A fun gift for a young family member or new graduate might be a Stockpile gift card for Disney, Nike, Apple, or others, so by redeeming it, they now own their own first share of a company. 

Stockpile lets you buy fractional shares when the full shares are too high for your budget, and reinvest dividends free of charge and watch your shares and balance increase.

How it works: 

User sign up and link their bank account to the Stockpile app, then move in some funds to use when they're ready to purchase. Then they can buy and sell stock as they wish for 99 cents per transaction. 

Types of stocks/ETFs/portfolios offered: Stockpile has more than more than 1000 stocks, as well as ADRs, and ETFs, including every stock in the Standard & Poor's 500.

Trading fees: 99 cents per buy or sell. $2.99 for user's first gift card stock.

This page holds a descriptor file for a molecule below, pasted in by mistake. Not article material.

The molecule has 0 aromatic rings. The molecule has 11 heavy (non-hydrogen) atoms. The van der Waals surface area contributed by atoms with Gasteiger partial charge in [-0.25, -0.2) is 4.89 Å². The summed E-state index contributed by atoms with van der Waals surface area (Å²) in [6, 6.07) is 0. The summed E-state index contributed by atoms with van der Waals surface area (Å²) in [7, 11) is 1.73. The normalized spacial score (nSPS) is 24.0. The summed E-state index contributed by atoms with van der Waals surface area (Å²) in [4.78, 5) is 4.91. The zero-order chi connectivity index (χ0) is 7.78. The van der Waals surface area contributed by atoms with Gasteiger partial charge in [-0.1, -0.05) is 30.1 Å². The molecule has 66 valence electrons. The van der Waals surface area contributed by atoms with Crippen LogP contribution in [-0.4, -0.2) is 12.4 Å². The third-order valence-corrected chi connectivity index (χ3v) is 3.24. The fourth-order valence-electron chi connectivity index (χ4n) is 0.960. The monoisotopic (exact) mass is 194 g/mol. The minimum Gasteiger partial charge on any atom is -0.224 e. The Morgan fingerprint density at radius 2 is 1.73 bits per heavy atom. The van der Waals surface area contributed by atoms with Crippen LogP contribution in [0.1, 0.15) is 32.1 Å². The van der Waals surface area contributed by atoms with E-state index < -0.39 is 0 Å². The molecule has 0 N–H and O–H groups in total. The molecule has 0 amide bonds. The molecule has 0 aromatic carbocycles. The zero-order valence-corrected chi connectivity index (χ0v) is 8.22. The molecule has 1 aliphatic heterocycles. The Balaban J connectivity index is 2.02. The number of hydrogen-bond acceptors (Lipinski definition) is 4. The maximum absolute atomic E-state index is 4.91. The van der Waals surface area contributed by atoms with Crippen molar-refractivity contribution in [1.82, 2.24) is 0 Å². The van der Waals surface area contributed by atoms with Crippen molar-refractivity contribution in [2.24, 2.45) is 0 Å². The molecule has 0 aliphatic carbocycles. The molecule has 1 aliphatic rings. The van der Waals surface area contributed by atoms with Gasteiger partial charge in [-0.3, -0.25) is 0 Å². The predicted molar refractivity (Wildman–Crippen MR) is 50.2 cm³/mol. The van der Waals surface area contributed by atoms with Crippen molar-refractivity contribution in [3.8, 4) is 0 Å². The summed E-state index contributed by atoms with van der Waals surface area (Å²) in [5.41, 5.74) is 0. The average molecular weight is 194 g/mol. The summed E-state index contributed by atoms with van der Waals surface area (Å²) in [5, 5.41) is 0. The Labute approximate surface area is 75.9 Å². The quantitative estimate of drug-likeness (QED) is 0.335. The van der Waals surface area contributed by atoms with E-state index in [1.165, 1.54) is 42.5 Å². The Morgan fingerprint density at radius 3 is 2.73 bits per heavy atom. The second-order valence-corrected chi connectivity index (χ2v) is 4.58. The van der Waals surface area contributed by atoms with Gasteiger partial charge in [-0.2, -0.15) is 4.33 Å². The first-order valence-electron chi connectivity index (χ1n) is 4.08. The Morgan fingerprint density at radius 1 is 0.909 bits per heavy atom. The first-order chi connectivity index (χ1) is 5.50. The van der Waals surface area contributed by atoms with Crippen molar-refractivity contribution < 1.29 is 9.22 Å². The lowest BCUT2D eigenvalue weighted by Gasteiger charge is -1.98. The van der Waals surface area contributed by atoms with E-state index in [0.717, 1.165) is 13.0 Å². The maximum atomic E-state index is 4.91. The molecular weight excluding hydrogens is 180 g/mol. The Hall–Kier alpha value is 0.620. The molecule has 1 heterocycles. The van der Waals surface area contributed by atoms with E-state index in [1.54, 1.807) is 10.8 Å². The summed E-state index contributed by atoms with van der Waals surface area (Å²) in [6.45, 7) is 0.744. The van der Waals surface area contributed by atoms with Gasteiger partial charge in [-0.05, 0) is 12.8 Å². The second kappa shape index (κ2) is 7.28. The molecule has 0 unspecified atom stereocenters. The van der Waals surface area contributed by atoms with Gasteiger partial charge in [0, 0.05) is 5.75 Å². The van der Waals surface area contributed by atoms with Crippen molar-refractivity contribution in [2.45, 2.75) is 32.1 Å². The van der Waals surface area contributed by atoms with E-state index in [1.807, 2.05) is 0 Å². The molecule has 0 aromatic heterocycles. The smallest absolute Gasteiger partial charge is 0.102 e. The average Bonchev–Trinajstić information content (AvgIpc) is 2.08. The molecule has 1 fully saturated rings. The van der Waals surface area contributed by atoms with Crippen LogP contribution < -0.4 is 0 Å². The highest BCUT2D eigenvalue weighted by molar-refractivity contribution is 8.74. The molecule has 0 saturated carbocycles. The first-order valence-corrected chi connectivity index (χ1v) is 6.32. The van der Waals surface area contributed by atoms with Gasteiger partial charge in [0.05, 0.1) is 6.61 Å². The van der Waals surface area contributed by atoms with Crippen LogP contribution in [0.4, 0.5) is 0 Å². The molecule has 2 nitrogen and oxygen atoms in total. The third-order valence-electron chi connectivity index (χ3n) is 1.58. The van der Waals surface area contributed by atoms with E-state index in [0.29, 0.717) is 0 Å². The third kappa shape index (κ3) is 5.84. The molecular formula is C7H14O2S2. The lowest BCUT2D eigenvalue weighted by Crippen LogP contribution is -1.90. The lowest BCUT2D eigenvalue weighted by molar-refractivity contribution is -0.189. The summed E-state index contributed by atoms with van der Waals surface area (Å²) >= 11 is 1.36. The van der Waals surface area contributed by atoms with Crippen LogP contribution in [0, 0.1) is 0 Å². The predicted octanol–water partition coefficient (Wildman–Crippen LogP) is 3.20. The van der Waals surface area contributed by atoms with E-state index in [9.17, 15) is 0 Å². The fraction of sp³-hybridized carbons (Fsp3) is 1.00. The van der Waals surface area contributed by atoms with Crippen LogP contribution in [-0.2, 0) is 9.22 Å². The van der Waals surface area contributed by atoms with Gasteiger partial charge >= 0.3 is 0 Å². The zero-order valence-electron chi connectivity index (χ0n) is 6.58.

Special offers on new accounts: You should get a free $5 to use when you sign up with a new account on Stockpile.

Any other special features (extended trading hours, etc.)?: They offer gift card options for over 1,000 EFTs and companies in the form of fractional stocks. You can also check for Stockpile discount codes here.

Pros:

  • Allows purchase of fractional stocks
  • Users can invest in socially responsible stock options
  • Offers custodial accounts
  • Gift cards are offered for over 1,000 stocks in fractional shares
  • Customer service is available by phone or email

Cons:

  • Some reported being unable to perform live trades, but could only do what appeared to be 'close of day trading' on the site, so whatever the day closes at is what your stock situation will be, regardless of when you did the trade during the day
  • Some had trouble accessing what they wanted with the gift cards in a timely fashion; reported the site was "slow"

Bottom line:

Stockpile is good for learning the ropes and fun gifts for kids as long as you only invest a small amount of money and keep things reasonable. Note: you may need to help the kids with gift cards get started as some have had trouble using their cards on the site. Probably not great for large stock purchases.